Surfer's ear is a common condition affecting the hearing of those who go in the sea regularly. Whether this for surfing, swimming or kite surfing they are all at risk of surfer's ear if they don't take precautions. The body reacts to the cold by forming tiny bony nodules around the opening of the ear. These slowly grow over the next few years, narrowing the opening. This leads to conductive deafness and a higher rate of ear infection in sufferers. To avoid this they need to protect themselves.
Having not used protection, the only treatment for the condition is surgery. The extra bone is chiselled or drilled away by a surgeon under local anaesthetic. ZenPlugs wanted to find out how often surfers needed to have the operation. They carried out a survey of 203 avid surfers who were contacted using social media and a hospital staff newsletter. Surprisingly, in this group 6% of the surfers had the operation at some point in their lives. This comes to 1 and 17 surfers. Several of them had even had it more than once. Having the operation does not protect against the condition coming back if protection is not used.
The research also showed that wearing surfing earplugs and a surfer's neoprene cap more than 90% of the time prevented the condition.
Summary. One in 17 surfer's have had their ears chiselled or drilled. If you don't want to be one of them wear your surfer's cap and ear plugs more than 90% of the time.
You may of heard of surfers ear?
However it is not just surfers that the condition effects and is something that all water users need to be aware of.
In the UK it is a major concern for Kitesurfers and Windsurfers as it is not just cold water, but the cold wind which can cause 'Surfers Ear'.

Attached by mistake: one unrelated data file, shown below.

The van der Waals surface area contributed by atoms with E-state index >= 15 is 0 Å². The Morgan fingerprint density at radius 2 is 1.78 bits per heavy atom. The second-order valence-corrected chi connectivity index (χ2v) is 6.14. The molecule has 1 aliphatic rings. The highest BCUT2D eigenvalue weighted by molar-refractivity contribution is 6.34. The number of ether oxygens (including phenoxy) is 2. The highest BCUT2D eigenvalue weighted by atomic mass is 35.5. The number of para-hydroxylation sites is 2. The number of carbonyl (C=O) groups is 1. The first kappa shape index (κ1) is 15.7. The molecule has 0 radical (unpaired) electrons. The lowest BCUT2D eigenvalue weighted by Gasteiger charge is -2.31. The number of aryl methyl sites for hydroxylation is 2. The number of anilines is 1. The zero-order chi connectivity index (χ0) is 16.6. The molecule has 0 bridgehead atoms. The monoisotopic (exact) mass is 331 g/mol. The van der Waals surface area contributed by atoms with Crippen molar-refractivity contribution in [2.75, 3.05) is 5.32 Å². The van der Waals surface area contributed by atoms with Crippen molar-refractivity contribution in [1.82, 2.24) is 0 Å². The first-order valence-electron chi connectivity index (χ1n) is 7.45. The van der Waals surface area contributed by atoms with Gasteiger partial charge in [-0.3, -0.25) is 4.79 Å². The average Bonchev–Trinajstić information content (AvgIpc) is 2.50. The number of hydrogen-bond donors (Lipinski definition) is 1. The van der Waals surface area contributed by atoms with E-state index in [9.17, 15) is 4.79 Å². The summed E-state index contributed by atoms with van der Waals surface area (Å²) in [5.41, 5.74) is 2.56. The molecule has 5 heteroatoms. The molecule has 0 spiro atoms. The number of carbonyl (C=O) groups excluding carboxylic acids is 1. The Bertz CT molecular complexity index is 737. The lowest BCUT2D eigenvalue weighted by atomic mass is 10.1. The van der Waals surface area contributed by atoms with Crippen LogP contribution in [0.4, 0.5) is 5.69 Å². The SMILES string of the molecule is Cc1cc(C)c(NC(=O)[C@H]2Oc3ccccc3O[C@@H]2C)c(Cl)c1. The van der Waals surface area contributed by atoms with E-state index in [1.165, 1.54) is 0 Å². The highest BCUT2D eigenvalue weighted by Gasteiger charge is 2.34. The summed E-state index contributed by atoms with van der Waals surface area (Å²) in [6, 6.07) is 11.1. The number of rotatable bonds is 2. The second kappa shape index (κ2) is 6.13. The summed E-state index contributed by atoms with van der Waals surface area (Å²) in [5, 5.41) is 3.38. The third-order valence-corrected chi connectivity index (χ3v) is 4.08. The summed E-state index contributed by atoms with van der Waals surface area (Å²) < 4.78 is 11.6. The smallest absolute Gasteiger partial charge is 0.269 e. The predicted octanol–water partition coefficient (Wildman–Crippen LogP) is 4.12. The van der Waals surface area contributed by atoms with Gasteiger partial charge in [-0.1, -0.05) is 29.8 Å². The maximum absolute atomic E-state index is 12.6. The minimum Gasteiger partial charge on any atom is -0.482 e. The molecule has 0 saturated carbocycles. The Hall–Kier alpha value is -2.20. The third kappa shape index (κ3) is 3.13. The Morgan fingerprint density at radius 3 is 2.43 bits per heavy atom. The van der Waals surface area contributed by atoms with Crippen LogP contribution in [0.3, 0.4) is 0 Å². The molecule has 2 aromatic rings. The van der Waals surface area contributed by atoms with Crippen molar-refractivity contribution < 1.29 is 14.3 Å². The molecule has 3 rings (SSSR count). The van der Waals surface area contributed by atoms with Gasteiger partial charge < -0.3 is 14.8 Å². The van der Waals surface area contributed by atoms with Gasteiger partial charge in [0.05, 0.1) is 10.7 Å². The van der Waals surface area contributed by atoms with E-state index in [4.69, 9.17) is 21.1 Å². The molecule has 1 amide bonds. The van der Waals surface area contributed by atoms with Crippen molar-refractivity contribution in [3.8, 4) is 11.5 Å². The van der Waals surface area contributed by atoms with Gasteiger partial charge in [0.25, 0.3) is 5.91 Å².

I personally always wear ear plugs when I'm on the water as I know a lot of people who have had to have the operation which is not only painfull but puts you off the water for 3 months!
Check out some more info from Zenplugs below-
Warning: Surfers Are 17 Times More Likely To Go Deaf If They Don't Protect Themselves Against Surfer's Ear
If you are a keen surfer you may well have heard of surfer's ear. It is a common disorder among people who have been surfing for several years. Nobody really knows why but the bone of the outer ear canal creates small lumps which gradually get bigger and close the camal over. This results in deafness and more ear infections.
Research by ZenPlugs shows that most surfers are aware of the need to wear ear plugs. Unfortunately the majority do not know that they also need to wear a surfing cap as well. This is because wind or cold water on the bone behind the ear can have the same effect as on the ear itself.
ZenPlugs wanted to find out just how effective wearing both surfing ear plugs and cap are at preventing the problem. They carried out research using a questionnaire and received 203 responses. This showed that people who wear both more than 90% of the time were 17 times less likely to develop the condition. In fact, all those in the survey who had been wearing them more than 90% of the time were free of surfers ear. In comparison, people who only wore them 40% of the time were developing the condition after 11 years of surfing on average.
It is a common misconception among surfers that they do not need to wear protection against surfer's ear during the summer or in warm climates. It is still possible to develop surfers ear under these conditions.
The reason for this is due to the cooling effect of sea water evaporating from the skin of the ear and the mastoid bone behind it. Even if the sea and air temperature are warm the temperature of the skin may drop below the temperature as a result of evaporation. Even the wind on it's own can be enough to chill the skin and the underlying bone. This means that protection should be worn all year round and in all climates.
Summary. If you want to protect yourself against surfer's ear make sure you wear your surfing earplugs and cap more than 90% of the time. Keep them on all year round and whatever the climate and you will be free of the condition for many years to come.